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A Simple Way to Reduce Opioid Over-Prescribing by Plastic Surgery Residents
David W Grant1, Hollie A Power2, Linh N Vuong3, Colin W McInnes1, Katherine B Santosa4, Jennifer F Waljee4, Susan E Mackinnon1 1Division of Plastic and Reconstructive Surgery, Washington University in St. Louis, St. Louis, MO, USA 2Division of Plastic Surgery, University of Alberta, Edmonton, AB, Canada 3Washington University in St. Louis School of Medicine, St. Louis, MO, USA 4Section of Plastic Surgery, University of Michigan, Ann Arbor, MI, USA

Background: Over-prescribing following surgery is a known contributor to the opioid epidemic, increasing the risk of opioid abuse and diversion. Trainees are the primary prescribers of these medications at academic institutions, and we previously identified over-prescribing in this population across the US and Canada. We hypothesized that a simple "intervention" could improve over-prescribing

Methods: All plastic surgery trainees at one institution completed an anonymous survey querying opioid-prescriber education, factors contributing to prescribing practices, and analgesic prescriptions written after eight common procedures. Oral morphine equivalents (OME) were calculated for each procedure. A simple 4-hour intervention was then administered to all residents in 1-hour sessions, during grand rounds over several weeks: (1) screening of HBO’s documentary "Warning: This Drug May Kill You", (2) St. Louis Police Department on opioid abuse and crime; (3) experienced psychologist on treating patients with opioid addictions; (4) Pain Management Anesthesiologist on the basic science of pain and analgesia. Surveys were repeated several months after completing the intervention. Pre- and post-intervention prescriptions were compared using either students t-test or Mann-Whitney U tests, depending on data normality as determined by the Shapiro-Wilks test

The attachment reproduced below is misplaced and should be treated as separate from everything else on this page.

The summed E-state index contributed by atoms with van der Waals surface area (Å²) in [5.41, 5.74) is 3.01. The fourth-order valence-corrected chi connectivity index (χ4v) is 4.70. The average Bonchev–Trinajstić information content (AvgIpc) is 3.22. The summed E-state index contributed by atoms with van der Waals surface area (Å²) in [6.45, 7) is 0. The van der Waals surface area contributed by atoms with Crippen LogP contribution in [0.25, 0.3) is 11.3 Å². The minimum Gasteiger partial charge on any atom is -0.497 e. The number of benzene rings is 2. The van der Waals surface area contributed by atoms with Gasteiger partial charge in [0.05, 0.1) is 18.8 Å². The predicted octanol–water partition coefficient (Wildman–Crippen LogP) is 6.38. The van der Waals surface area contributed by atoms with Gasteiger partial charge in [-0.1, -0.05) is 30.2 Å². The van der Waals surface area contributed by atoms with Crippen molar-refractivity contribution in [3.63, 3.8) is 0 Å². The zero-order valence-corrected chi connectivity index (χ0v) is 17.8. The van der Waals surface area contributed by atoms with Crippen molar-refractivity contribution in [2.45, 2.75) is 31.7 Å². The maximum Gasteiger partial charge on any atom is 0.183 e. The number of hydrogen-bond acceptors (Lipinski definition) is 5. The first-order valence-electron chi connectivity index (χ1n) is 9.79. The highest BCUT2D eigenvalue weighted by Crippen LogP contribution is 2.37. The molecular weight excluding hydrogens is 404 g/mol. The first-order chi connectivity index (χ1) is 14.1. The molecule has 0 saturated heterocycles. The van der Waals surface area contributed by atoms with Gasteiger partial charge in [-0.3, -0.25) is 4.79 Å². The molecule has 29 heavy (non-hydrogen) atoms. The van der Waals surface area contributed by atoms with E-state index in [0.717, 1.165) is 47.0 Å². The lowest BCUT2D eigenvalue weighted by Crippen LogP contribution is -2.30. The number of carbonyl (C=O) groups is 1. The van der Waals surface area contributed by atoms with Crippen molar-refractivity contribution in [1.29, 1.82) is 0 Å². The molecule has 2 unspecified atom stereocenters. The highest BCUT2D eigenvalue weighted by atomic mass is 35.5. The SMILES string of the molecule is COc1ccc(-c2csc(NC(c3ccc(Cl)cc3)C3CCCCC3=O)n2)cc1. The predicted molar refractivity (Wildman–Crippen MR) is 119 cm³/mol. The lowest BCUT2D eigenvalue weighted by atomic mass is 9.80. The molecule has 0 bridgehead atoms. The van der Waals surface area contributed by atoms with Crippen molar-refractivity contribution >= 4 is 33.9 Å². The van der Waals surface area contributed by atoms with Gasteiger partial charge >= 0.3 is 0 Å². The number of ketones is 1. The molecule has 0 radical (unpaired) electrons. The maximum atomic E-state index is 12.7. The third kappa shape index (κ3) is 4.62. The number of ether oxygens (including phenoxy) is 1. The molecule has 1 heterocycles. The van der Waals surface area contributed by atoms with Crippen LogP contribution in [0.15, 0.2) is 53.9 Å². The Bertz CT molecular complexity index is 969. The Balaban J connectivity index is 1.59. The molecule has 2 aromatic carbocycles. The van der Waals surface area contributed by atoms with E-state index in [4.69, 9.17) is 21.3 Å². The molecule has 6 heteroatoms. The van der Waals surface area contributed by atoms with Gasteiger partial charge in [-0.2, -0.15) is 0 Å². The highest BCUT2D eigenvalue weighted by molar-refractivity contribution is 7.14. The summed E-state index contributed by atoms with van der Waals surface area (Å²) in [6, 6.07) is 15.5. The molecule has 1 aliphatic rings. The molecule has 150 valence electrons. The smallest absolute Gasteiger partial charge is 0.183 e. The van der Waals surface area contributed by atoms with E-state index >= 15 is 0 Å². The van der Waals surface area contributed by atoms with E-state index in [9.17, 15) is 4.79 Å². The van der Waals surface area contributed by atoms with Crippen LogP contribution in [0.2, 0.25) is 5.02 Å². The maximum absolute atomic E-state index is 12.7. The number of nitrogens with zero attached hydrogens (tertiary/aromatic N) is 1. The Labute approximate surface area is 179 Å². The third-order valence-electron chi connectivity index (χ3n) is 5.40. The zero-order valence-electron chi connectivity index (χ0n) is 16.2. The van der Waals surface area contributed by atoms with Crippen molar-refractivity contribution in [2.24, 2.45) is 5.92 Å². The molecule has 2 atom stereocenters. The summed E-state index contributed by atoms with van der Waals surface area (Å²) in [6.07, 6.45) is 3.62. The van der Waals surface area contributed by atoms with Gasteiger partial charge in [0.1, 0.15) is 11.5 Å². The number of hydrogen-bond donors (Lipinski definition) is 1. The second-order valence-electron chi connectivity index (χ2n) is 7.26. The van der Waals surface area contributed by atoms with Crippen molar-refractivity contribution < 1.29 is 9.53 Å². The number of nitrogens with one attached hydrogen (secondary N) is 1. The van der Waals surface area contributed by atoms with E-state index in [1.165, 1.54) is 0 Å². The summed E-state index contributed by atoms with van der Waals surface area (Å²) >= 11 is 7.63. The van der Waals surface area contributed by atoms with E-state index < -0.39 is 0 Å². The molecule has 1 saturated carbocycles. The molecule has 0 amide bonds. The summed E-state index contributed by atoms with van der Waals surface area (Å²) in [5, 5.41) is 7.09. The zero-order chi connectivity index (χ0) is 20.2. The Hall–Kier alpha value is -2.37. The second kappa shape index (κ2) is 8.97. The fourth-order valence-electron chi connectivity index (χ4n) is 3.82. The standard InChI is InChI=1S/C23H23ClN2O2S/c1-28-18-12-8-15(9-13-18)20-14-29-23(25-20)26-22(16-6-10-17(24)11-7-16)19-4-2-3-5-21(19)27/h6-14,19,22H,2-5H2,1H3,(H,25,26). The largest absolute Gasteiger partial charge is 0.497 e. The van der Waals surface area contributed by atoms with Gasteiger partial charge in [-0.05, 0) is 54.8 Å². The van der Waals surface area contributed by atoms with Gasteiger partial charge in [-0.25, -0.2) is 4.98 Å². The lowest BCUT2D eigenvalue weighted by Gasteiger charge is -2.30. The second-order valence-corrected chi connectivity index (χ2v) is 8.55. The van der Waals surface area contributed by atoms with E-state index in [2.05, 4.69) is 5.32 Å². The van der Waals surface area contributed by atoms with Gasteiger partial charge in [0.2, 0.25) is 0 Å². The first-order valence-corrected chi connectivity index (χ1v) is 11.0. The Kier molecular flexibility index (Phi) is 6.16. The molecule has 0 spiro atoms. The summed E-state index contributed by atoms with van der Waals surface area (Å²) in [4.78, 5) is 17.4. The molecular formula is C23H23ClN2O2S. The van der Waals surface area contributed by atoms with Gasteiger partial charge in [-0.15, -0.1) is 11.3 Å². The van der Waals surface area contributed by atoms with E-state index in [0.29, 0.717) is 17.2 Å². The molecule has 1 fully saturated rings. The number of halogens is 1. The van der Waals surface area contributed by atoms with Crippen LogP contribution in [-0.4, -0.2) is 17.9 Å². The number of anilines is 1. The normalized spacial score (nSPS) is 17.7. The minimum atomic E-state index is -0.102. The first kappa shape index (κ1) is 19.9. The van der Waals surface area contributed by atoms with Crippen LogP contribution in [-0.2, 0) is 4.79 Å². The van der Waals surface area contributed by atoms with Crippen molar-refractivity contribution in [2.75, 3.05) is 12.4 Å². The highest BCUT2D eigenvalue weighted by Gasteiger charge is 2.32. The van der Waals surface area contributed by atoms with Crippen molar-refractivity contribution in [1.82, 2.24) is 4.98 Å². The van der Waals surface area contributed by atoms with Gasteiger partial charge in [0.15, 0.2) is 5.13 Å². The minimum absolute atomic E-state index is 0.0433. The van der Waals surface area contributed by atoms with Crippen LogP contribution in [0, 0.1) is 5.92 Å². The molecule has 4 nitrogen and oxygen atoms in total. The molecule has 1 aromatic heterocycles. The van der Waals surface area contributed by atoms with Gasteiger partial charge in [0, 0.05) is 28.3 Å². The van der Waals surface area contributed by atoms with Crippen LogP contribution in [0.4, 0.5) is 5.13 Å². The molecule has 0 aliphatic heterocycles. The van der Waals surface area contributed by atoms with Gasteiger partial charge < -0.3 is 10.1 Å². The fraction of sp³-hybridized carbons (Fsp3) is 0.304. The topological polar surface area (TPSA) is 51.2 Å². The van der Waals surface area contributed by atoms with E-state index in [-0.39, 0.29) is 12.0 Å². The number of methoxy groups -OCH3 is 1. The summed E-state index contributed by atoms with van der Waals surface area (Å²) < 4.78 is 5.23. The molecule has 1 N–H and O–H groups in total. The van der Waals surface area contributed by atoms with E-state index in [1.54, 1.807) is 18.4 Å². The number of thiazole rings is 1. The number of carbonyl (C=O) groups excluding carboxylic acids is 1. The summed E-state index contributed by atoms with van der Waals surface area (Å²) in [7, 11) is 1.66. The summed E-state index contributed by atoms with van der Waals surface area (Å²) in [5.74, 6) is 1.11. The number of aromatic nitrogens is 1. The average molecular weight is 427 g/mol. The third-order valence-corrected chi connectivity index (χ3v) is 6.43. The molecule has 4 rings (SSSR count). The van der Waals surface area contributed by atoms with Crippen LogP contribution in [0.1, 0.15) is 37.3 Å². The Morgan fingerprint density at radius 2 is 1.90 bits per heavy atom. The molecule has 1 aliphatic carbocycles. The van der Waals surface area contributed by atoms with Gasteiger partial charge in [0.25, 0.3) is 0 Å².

Results: Response rate was >90% on both surveys. For all but 2 procedures (carpal tunnel release and abdominoplasty), there was a statistically significantly decrease in prescribed MME after the intervention. Residents more frequently adjusted prescriptions to specific procedures (from 53% to 95%, p=0.002). There was no change in the number of residents adhering to the "one-prescriber rule" (37% to 50%, p=0.408).

Conclusion: A largely passive intervention can improve over-prescribing by plastic surgery residents. Coordination of care issues remain a problem, such as following the "one-prescriber rule." The intervention can be easily adopted: (1) it simply raised awareness – no mandatory prescribing protocols. (2) Three of the 4 hours are available, to other training programs, now – and for free: Two of the 3 hours of in-person lectures were converted to Prezi’s and narrated, and are available here: The HBO supports public screenings of its documentary. Further work can define (1) minimums for interventions to "raise awareness", and (2) the role post-op protocols play in reducing over-prescribing.

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